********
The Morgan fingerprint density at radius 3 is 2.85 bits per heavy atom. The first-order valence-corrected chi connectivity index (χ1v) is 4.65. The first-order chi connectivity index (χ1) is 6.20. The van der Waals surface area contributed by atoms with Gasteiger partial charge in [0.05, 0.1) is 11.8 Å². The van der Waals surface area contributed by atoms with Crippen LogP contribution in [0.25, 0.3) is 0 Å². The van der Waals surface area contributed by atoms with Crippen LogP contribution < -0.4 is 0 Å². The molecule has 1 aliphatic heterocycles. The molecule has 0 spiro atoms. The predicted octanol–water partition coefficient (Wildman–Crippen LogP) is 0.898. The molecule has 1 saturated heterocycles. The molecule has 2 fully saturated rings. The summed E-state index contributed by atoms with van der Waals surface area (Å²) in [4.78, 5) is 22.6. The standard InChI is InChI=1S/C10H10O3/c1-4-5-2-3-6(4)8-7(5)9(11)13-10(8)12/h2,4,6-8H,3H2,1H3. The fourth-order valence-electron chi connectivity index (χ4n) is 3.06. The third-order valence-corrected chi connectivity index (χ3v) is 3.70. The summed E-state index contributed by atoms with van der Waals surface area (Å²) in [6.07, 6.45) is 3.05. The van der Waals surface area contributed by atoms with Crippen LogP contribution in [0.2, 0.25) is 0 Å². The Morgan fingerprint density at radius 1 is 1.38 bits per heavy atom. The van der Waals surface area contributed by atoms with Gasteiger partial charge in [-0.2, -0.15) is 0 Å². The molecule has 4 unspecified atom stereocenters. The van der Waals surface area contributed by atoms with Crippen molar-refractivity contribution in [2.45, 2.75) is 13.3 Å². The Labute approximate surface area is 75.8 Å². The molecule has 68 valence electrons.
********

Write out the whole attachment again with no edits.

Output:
The Morgan fingerprint density at radius 3 is 2.85 bits per heavy atom. The first-order valence-corrected chi connectivity index (χ1v) is 4.65. The first-order chi connectivity index (χ1) is 6.20. The van der Waals surface area contributed by atoms with Gasteiger partial charge in [0.05, 0.1) is 11.8 Å². The van der Waals surface area contributed by atoms with Crippen LogP contribution in [0.25, 0.3) is 0 Å². The van der Waals surface area contributed by atoms with Crippen LogP contribution < -0.4 is 0 Å². The molecule has 1 aliphatic heterocycles. The molecule has 0 spiro atoms. The predicted octanol–water partition coefficient (Wildman–Crippen LogP) is 0.898. The molecule has 1 saturated heterocycles. The molecule has 2 fully saturated rings. The summed E-state index contributed by atoms with van der Waals surface area (Å²) in [4.78, 5) is 22.6. The standard InChI is InChI=1S/C10H10O3/c1-4-5-2-3-6(4)8-7(5)9(11)13-10(8)12/h2,4,6-8H,3H2,1H3. The fourth-order valence-electron chi connectivity index (χ4n) is 3.06. The third-order valence-corrected chi connectivity index (χ3v) is 3.70. The summed E-state index contributed by atoms with van der Waals surface area (Å²) in [6.07, 6.45) is 3.05. The van der Waals surface area contributed by atoms with Crippen LogP contribution in [0.2, 0.25) is 0 Å². The Morgan fingerprint density at radius 1 is 1.38 bits per heavy atom. The van der Waals surface area contributed by atoms with Gasteiger partial charge in [-0.2, -0.15) is 0 Å². The molecule has 4 unspecified atom stereocenters. The van der Waals surface area contributed by atoms with Crippen molar-refractivity contribution in [2.45, 2.75) is 13.3 Å². The Labute approximate surface area is 75.8 Å². The molecule has 68 valence electrons.